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'Forever chemicals' ruling provides legal victory for 3M, Dupont

3M (MMM), DuPont (DD), and eight other "forever chemicals" manufacturers got a legal victory Monday when an Ohio court of appeals struck down an attempt by a former firefighter to bring a class-action lawsuit on behalf of nearly 12 million Ohio residents.

It is a triumph for 3M and Dupont as they defend against thousands of cases alleging that PFAS chemicals, or per- and polyfluoroalkyl substances, caused harm.

The companies have already agreed to pay more than $15 billion to settle claims that PFAS harmed drinking water sources, and legal experts say case numbers could still get a lot higher before it’s all over.

Maplewood, Minnesota, 3M company global headquarters.  3M produces the N95 respirator masks for the coronavirus.  (Photo by: Michael Siluk/Education Images/Universal Images Group via Getty Images)
3M headquarters in Maplewood, Minn. (Michael Siluk/Education Images/Universal Images Group via Getty Images) (Education Images via Getty Images)

Some experts predict the cost of litigation around "forever chemicals" could eclipse the largest-ever legal multi-case settlement in US history. That came in 1998 when the four largest US cigarette manufacturers, known collectively as "Big Tobacco," agreed to pay more than $206 billion to all 50 states.

"There is no doubt that PFAS claims will trump tobacco," said Scott Seaman, a partner at Hinshaw & Culbertson.

The case from Ohio residents, first filed in 2018, alleged that PFAS products produced by the companies caused harm by ending up in at least trace amounts in the bloodstreams of nearly every American.

The substances are dubbed "forever chemicals" for their inability or near inability to decompose and have been used for decades to fortify products from cookware to fabrics.

The chemicals became so ubiquitous during their peak use that trace amounts can now be found not only in humans but also in marine and land animals.

Had the case gone forward the plaintiff class would have included nearly 12 million claimants, representing all of the residents of Ohio. A class of that size risked setting precedent for courts across the country.

However a three-judge panel for the Sixth Circuit Court of Appeals vacated a district court’s certification of the group, reasoning that the lead plaintiff, former firefighter Kevin Hardwick, didn’t have grounds to sue because he didn’t know which companies manufactured the particular chemicals in his bloodstream.

“[O]f the thousands of companies that have manufactured chemicals of this general type over the past half-century, Hardwick has chosen to sue the ten defendants present here,” US appellate court Judge Raymond Kethledge wrote in the count’s decision.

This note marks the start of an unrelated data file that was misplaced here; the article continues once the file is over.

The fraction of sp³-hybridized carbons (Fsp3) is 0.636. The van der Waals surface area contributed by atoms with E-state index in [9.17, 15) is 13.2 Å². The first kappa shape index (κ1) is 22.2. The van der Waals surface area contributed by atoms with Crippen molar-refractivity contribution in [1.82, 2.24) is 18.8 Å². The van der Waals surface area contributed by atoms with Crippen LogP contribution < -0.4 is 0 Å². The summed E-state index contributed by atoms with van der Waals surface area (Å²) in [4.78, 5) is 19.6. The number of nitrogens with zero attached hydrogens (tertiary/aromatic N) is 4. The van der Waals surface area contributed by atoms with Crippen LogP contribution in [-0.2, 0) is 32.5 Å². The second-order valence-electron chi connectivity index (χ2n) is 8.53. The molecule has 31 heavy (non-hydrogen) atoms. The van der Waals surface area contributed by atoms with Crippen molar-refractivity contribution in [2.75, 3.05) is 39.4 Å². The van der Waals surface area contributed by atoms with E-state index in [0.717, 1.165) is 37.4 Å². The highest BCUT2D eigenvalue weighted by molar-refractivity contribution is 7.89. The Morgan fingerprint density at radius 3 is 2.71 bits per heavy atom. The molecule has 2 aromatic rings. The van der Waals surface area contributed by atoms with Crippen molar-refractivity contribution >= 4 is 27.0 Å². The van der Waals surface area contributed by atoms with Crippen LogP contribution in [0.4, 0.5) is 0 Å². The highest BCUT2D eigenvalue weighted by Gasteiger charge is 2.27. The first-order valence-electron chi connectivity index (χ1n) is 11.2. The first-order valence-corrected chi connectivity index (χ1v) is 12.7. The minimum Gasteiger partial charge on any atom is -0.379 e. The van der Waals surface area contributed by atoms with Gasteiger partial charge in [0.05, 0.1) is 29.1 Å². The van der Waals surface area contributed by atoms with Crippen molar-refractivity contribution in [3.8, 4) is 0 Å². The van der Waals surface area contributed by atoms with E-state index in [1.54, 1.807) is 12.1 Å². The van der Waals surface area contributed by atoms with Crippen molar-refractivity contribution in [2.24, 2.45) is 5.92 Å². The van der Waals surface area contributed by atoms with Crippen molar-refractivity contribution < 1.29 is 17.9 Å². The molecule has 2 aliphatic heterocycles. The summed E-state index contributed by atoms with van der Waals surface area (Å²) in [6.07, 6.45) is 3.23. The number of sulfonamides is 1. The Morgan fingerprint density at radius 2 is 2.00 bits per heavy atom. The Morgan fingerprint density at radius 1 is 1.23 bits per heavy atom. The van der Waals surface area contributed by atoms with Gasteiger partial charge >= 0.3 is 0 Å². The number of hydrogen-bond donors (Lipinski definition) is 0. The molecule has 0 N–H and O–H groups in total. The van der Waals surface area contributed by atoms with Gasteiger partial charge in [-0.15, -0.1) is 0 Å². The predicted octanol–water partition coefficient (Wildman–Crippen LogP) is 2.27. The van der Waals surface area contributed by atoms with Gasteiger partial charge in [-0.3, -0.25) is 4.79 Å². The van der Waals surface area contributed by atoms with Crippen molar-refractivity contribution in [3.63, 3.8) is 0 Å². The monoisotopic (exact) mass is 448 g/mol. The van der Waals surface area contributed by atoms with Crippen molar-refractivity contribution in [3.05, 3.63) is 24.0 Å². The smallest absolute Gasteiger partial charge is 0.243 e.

The panel went on to say that the case could not go forward because Hardwick additionally failed to show he suffered current or looming illness tied to the chemicals.

The appellate court’s ruling represents a victory for the defendants, Seaman said, though he expects it will also help the plaintiffs hone their case.

"Whatever you want to say about it, it would have been disastrous for defendants and bad law if the class action were allowed to proceed based on these allegations. But this is going to be a long-term war," Seaman said.

In a post on LinkedIn Seaman added that PFAS plaintiffs face significant challenges, including linking their alleged injuries to particular chemicals and particular defendants.

PFAS Contamination in the U.S.
PFAS Contamination in the US. (Environmental Working Group)

Thousands of plaintiffs from individuals to municipalities and states have already alleged these chemicals associated with cancers and other serious medical conditions contaminated air, water, and soil across the globe.

As of August 2022, more than 6,400 cases alleging harm caused by PFAS had been filed in federal court. A majority of cases targeted Teflon manufacturer DuPont, though 3M has since emerged as a primary target. Other defendants like grocery chain Kroger (KR) and sportswear cooperative REI also are caught up in the litigation.

One early sign of costs to come for major PFAS targets like 3M became evident in September when a federal judge in South Carolina tentatively approved the company’s $12.5 billion settlement to put to bed claims consolidated into a multidistrict litigation from 19 public water suppliers and 22 states.

The multi-case agreement resolves claims concerning a fire-repelling PFAS called aqueous film forming foam, or AFFF, that polluted public drinking water sources. In 2018, 3M also reached an $850 million settlement with Minnesota’s attorney general over PFAS groundwater contamination.

Separately, a series of bellwether trials that are meant to test how juries will react to personal injury and other PFAS claims, and the evidence to support them, are set to move forward starting in 2024.

Alexis Keenan is a legal reporter for Yahoo Finance. Follow Alexis on Twitter @alexiskweed.

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